Oxford Township is a township in Warren County, New Jersey, United States. As of the 2010 United States Census, the township's population was 2,514, reflecting an increase of 207 (+9.0%) from the 2,307 counted in the 2000 Census, which had in turn increased by 517 (+28.9%) from the 1,790 counted in the 1990 Census. It part of the eastern-most region of the Lehigh Valley.
Oxford Township was formed from portions of Greenwich Township on May 30, 1754, while the area was still part of Sussex County, and was incorporated on February 21, 1798, as one of New Jersey's initial group of townships by an Act of the New Jersey Legislature. Mansfield Township became part of the newly formed Warren County on November 20, 1824. Over the centuries since its creation, portions of the township were taken to form Knowlton Township (February 23, 1763), Franklin Township, Harmony Township and Hope Township (all on April 8, 1839), Belvidere (April 7, 1845) and White Township (April 9, 1913).
The origin of the name and the exact date of the township's creation is in dispute. One source says that the township was named after the university in England, and was formed in either 1753 or 1755, but another source claims that the township was named after an early settler named John Axford, who came to settle in the area with others between 1735 and 1739, and affirms that the township's creation was in 1755.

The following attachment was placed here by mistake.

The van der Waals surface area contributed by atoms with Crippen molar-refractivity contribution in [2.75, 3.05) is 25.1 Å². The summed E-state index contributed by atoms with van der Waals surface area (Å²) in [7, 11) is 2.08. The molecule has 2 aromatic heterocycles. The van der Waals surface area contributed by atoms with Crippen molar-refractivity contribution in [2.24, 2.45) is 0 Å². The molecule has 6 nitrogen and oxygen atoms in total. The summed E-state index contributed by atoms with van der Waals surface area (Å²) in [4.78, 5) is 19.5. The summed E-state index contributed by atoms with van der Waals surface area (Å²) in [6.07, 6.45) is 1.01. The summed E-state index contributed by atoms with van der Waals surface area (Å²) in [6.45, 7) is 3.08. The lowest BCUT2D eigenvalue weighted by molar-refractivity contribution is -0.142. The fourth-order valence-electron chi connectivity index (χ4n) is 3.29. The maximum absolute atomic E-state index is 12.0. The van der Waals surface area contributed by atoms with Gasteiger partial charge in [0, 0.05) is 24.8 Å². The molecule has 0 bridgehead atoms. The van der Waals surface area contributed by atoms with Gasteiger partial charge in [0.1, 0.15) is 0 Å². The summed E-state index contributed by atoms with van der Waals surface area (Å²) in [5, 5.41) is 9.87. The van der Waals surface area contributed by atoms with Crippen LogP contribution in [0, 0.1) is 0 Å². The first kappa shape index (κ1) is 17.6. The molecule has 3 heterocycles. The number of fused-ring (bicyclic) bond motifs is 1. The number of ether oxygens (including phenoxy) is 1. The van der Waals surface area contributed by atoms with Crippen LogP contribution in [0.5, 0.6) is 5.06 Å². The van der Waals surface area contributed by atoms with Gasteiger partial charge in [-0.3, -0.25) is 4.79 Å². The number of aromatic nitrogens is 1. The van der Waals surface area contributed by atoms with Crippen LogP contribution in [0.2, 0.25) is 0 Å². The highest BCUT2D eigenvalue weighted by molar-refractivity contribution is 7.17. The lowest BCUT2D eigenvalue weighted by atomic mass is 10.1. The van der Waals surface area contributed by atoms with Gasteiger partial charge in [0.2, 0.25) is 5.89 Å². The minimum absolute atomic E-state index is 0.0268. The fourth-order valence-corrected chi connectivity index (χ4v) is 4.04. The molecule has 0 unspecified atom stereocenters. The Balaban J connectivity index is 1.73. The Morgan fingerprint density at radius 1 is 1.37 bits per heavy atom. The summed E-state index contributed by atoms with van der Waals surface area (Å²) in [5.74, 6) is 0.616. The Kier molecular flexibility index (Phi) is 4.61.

Oxford Furnace, constructed in 1741, was the third furnace in Colonial New Jersey and the first constructed at a site where iron ore was mined. Other furnaces used ore extracted from bogs in South Jersey, impure deposits called bog iron. Oxford Furnace operated the longest of any of the Colonial-era furnaces, not being "blown out" until 1884. In 1835, it was the site of America's first successful use of the hot blast in which preheated air was blown into the furnace, cutting production time. Though worn down by time, much of the site still stands. Oxford Furnace is listed on the State and the National Register of Historic Places.